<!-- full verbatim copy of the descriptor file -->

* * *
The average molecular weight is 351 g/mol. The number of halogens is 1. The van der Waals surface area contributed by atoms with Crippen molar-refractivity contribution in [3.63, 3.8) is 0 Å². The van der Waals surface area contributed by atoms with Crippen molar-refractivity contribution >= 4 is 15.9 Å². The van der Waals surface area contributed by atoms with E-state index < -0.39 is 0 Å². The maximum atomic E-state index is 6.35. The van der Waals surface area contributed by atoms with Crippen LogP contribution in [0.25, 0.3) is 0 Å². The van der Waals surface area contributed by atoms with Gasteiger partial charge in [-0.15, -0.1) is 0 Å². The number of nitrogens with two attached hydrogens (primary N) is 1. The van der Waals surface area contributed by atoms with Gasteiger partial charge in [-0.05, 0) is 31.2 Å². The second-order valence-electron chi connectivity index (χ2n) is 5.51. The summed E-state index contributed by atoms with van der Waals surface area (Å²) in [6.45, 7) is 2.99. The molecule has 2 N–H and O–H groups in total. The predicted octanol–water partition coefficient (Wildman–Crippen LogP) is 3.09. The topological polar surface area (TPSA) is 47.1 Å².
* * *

The average molecular weight is 351 g/mol. The number of halogens is 1. The van der Waals surface area contributed by atoms with Crippen molar-refractivity contribution in [3.63, 3.8) is 0 Å². The van der Waals surface area contributed by atoms with Crippen molar-refractivity contribution >= 4 is 15.9 Å². The van der Waals surface area contributed by atoms with E-state index < -0.39 is 0 Å². The maximum atomic E-state index is 6.35. The van der Waals surface area contributed by atoms with Crippen LogP contribution in [0.25, 0.3) is 0 Å². The van der Waals surface area contributed by atoms with Gasteiger partial charge in [-0.15, -0.1) is 0 Å². The number of nitrogens with two attached hydrogens (primary N) is 1. The van der Waals surface area contributed by atoms with Gasteiger partial charge in [-0.05, 0) is 31.2 Å². The second-order valence-electron chi connectivity index (χ2n) is 5.51. The summed E-state index contributed by atoms with van der Waals surface area (Å²) in [6.45, 7) is 2.99. The molecule has 2 N–H and O–H groups in total. The predicted octanol–water partition coefficient (Wildman–Crippen LogP) is 3.09. The topological polar surface area (TPSA) is 47.1 Å².